He said that although “he didn’t make much of it in the beginning,” when Tevel began smacking him harder and tried to pull down his pants, he asked Tevel, “What are you doing?” Tevel’s response, according to the alleged victim, was that he “brushed the whole thing off.” No further incidents followed.
A fourth alleged victim who spoke with the Journal is currently 21 years old. He said that when he was about 9 and Tevel was about 18, he was a first-time camper at Machane Menachem. One day, he alleged, Tevel brought him into a sports equipment room.
As another person watched the door, the 21-year-old man claimed, Tevel bent him over his lap and smacked him on the rear with a pingpong paddle. He then pulled down his bathing suit and continued smacking him.
This alleged victim, who is also no longer observant, said that when he grew up, he would become very anxious when he would occasionally see Tevel walking in the streets of Crown Heights.
According to Pennsylvania law, both of the alleged victims from the sleepaway camp would be able to press charges, should they choose to do so, until they turn 50.
Allegations of sexual abuse by Tevel first became public in October 2012, when Meyer Seewald, the New York-based 24-year-old founder of Jewish Community Watch (JCW), posted about him on the Web site’s “Wall Of Shame,” after multiple alleged victims came to Seewald to accuse Tevel of sexual abuse.
JCW, which regularly publicizes information about suspected sexual abusers within the Jewish community — mostly in Crown Heights, where Seewald lives — currently lists 40 people on its Wall Of Shame. The Journal confirmed that neither Seewald nor JCW has ever been sued for libel or defamation regarding its publicizing of accused abusers.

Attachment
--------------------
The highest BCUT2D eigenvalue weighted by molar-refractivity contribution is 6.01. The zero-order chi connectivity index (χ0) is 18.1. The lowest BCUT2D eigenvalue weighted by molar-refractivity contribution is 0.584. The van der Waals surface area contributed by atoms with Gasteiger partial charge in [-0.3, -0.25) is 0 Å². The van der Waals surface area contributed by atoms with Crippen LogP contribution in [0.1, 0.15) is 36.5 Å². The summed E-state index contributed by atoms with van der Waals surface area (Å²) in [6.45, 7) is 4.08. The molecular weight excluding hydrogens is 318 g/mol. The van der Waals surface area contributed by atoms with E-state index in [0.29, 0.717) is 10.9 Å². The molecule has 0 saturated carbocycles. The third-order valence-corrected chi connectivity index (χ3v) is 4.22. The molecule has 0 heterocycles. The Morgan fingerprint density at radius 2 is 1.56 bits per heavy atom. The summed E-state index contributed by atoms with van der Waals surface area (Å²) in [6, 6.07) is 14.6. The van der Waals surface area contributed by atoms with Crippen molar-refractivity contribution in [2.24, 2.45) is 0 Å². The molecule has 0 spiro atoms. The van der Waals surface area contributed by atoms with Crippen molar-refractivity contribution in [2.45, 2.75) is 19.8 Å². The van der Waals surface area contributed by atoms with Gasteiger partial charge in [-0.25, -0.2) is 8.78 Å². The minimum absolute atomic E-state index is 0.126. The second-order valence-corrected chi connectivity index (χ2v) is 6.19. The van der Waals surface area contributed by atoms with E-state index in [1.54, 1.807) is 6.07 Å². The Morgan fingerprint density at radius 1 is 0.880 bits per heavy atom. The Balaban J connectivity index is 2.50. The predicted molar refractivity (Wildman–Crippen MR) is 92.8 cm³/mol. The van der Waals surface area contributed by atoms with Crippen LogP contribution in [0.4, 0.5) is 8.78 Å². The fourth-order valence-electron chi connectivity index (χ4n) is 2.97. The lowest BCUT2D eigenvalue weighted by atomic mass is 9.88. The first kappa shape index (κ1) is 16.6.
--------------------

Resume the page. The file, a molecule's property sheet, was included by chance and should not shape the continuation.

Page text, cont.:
That review process includes personal interviews with multiple alleged victims and what appears to be a thorough investigation process. Following that, JCW will only post a suspect if its board unanimously agrees that the person is a child predator. JCW has a database of about 200 suspected predators that it is still investigating.
In one instance, JCW posted the name and a photo of a man, Daniel Granovetter, on its Web site after he was mistakenly charged by New York authorities with abuse when a student accused him, only to later retract the accusation.
The authorities dropped the charges, and JCW removed Granovetter from its Web site, but the damage to his reputation had been done.
In June, though, Granovetter penned an op-ed on chabadinfo.com commending JCW for its work, saying that Seewald should continue to post the names of people charged with abuse in order to protect children who could become victims in the time between the arrest and possible conviction.
Seewald claimed to have spoken with at least four more people alleging to have been victims of Tevel, but none of them would speak with the Journal.
Refusal to go public with sexual abuse accusations, Seewald believes, is a common problem in the Orthodox community.
Seewald, who was at the Aug. 5 gathering, said that in his two years of running JCW and speaking with hundreds of victims, not one had ever told his or her story publicly to so many people.